The housing authority settlement: A victory for openness
The state's highest court has affirmed that the people's right to know trumps officials' desire to keep things quiet -- in this case, a sexual harassment settlement involving the Westmoreland County Housing Authority and its former executive director.
In its 5-2 ruling, the state Supreme Court came down strongly on the side of sunshine: "The people of this state, through their elected representatives, have stated in the clearest of terms that it is more important that they have access to this type of information than that it remain confidential."
It's been 21/2 years since the Trib first pursued the rightful disclosure of the settlement. While the public's right to know has been deferred, it's not been thwarted.
The federal lawsuit charged former Executive Director Leonard "Skeets" Paletta and the housing authority with sexual harassment and discrimination. A settlement involving an undisclosed sum was reached between the plaintiff and the authority's insurance company -- even though the authority's insurance policy specifically excluded claims for age, race and sexual discrimination. Moreover, the insurer (on whose board Paletta formerly served as president) waived the authority's $1,000 deductible.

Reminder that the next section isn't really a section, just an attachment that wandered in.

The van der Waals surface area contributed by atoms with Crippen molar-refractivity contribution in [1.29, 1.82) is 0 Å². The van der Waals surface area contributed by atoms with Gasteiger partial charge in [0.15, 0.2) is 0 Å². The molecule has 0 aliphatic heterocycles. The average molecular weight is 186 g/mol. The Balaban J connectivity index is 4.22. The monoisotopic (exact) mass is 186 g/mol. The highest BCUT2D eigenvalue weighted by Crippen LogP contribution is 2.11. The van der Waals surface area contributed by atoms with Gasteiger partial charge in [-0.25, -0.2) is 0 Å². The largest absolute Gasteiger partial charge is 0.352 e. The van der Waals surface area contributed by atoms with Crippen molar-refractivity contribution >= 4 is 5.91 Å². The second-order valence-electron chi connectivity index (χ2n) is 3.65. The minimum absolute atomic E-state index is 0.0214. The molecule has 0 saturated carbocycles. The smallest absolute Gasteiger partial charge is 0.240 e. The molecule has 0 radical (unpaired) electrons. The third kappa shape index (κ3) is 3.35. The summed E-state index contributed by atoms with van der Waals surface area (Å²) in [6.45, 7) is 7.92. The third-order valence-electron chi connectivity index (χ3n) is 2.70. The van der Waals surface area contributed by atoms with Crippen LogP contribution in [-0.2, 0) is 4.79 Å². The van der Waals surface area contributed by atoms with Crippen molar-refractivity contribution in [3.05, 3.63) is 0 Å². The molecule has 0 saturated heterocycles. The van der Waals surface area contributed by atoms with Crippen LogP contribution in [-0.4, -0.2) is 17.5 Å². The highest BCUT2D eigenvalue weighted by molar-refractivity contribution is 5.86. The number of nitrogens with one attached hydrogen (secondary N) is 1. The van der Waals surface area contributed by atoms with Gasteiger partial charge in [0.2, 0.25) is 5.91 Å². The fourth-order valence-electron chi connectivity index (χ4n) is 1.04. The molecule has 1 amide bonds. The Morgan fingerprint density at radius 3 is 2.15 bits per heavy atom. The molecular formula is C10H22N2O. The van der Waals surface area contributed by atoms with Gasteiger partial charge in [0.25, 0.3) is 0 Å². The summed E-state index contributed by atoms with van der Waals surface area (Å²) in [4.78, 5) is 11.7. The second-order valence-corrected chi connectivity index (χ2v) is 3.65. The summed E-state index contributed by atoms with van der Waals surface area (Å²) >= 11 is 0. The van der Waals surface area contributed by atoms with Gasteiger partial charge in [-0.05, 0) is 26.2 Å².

Considerable effort went into keeping the settlement secret. Nevertheless, three courts found that argument groundless, and for good reason.
Equally important, the courts found that the public's right to know is vital, powerful and not easily turned aside by the whims of government or its agents.